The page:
A grandfather nostalgically relates his boyhood memories of Christmas past to his grandson in this new adaptation of Dylan Thomas' classic story. Winner of the American Film and Video Festival 1988: Blue Ribbon, Literary Adaptations for Young Adults.
In this program, Criminologist Joseph D. Lohman charts the growth and increasing complexity of the crime problem which has accompanied the development of an urban, industrial culture in the U.S. He shows a corresponding inadequacy in the control and treatment of crime and criminals. An interviewed inmate points out these inadequacies and the need for individual treatment, which is pointed out by Harrison and Lohman, also. Harrison notes that differences in crimes and criminals indicate needs for individual treatment.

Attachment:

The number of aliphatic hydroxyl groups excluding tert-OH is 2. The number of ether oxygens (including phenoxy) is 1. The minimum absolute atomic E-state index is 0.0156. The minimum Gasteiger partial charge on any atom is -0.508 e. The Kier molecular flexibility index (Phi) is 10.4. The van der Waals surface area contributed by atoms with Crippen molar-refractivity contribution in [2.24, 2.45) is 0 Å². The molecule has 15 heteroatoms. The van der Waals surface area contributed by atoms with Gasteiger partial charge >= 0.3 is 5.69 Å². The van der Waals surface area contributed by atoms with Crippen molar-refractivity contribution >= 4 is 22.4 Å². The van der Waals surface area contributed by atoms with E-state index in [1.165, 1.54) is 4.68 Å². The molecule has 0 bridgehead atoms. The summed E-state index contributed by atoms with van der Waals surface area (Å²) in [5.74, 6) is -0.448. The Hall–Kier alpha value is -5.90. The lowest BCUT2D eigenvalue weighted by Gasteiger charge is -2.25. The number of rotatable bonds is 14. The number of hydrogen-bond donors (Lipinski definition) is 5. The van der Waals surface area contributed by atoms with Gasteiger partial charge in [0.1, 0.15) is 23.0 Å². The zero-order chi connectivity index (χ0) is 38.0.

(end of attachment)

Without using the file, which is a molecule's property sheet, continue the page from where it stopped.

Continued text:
In this episode, Dr. Smith, Jr., explains the relationship between language and culture. He points out that there is no such thing as a “primitive” language; all languages have the same amount of history behind them. He reveals why all languages are about equally complex, and discusses language patterns and how they affect the learning of a language.
Illustrates aircraft control in the crowded air lanes between New York and London. Explains the development of mathematical formulas to evaluate the present risk of collision between aircraft and the anticipated risk if the distance between air lanes is narrowed. Shows a ship collecting data on the position of all aircraft flying the Atlantic and two mathematicians explaining the probability of collision and its calculation.